BEST OF 2021: Led Zeppelin were unquestionably one of the biggest and most successful bands of their time. Monster tracks like Whole Lotta Love, Stairway To Heaven and Kashmir have rightfully earned their places in the annals of rock n’ roll history, but with a vast array of influences, and changes to their sonic direction, there’s more so much to Zeppelin than this. Evolution came with every album and, with that, the quartet ensured that they would never become caricatures of themselves.
While no list as brief as this can give a comprehensive picture of the full capabilities of Jimmy Page and co., it aims to offer an introduction to some of their lesser known gems as well as exploring the many nuanced sides of Page as a player. From huge riffs, to melodic solos, to acoustic explorations in open tunings, there’s much to be gained from digging a little deeper into the band’s extensive back catalogue.
1. The Ocean (Houses Of The Holy, 1973)
As the closing track of their 1973 album Houses of the Holy, Zep arguably saved the best - and possibly most overlooked - track until last.
Written as an ode to the “oceans” of fans that would roar and sway at their live shows, ‘The Ocean’ has everything you’d expect from a hit Led Zeppelin track - on paper, at least. It’s got a massive riff, ripping lead work and driving rhythm playing to accompany the melodic sections. Compositionally, however, ‘The Ocean’ is far from standard.
To kick off proceedings, the track begins with John Bonham’s most audible and iconic Led Zeppelin vocal contribution. He chants: “We’ve done four already, and now we’re steady, and then they went: One, Two, Three, Four” - and legend has it, he was referring to the number of takes the band had already tried before nailing the track on tape.
The count-in, however, could lead some players into a false sense of security as "The Ocean" actually features an unusual time signature, with a repeated two-measure A minor pentatonic phrase made up of a bar of 4/4 and a bar of 7/8. It’s one of those riffs that’s actually easier to play if you don’t focus on counting it so much as feeling it.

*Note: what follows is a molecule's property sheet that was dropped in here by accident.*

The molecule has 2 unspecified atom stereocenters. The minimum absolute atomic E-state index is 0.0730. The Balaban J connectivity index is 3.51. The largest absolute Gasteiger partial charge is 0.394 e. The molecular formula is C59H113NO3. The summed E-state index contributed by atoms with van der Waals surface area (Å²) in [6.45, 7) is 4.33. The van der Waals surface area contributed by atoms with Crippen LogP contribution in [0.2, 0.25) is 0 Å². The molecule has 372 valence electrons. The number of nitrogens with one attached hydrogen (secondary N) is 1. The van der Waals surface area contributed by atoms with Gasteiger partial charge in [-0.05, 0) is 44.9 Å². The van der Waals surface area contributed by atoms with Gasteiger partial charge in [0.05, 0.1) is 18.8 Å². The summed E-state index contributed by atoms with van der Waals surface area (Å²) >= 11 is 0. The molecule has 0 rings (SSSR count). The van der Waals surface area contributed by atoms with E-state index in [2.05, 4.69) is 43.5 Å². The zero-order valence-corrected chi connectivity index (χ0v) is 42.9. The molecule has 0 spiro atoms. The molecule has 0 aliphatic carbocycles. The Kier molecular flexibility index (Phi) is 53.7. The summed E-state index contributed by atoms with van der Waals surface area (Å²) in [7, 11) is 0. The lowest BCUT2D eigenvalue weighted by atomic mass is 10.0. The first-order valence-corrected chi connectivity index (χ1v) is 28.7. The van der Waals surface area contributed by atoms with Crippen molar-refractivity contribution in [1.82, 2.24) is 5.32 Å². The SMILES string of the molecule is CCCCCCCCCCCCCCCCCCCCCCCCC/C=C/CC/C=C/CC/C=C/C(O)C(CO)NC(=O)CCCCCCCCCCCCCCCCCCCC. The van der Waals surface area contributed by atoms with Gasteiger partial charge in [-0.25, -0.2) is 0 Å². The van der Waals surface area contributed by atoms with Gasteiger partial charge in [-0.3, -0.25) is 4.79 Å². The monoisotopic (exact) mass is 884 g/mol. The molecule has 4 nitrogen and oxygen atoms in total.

As if that wasn’t unusual enough for an early ‘70s rock tune, the track takes a remarkable stylistic shift just after the guitar solo and, around the 3 minute mark, switches to 12/8 timing and a rousing “doo-wop” pastiche outro. In the hands of other musicians, such daring, jolting tangents could provide something of a car crash, but in the capable hands of Page, Bonham, Plant and Jones, we are treated to an absolute joyride.
The song doesn’t get played as much as it should these days - with tracks like Whole Lotta Love, Kashmir, and “the-song-that-shall-not-be-played-in-guitar-shops” dominating radio play and countdowns of the greatest moments in rock. The band didn’t even play the track at their 2007 reunion show, while others from the album such as No Quarter and The Song Remains the Same were given the chance to live and breathe on stage once again.
A particularly memorable rendition of The Ocean, however, can be found in Led Zeppelin’s 1973 Madison Square Garden performance, where Page and Bonham bounce off each other with abundant charisma as they deliver the riff that air guitarists and air drummers alike would come to make a pig’s ear of for decades to com
2. The Rover (Physical Graffiti, 1975)
Appearing on Zep’s monstrous 1975 double album Physical Graffiti, writing for ‘The Rover’ actually began five years earlier at Bron-Yr-Aur - a rural retreat in Snowdonia, where Page and Plant spent time writing and recuperating after the releases of Led Zeppelin I and II.
Like most of the songs penned during this time of solitude, it almost certainly began life on Page’s Harmony Sovereign H-1260 - the guitar on which he wrote and recorded the acoustic parts for Stairway to Heaven.
After being omitted from Led Zeppelin III, IV and Houses of the Holy, and after much tinkering, revisiting and overdubbing, The Rover became a colossal hard rock masterpiece on Physical Graffiti, with Keith Harwood at the helm as engineer.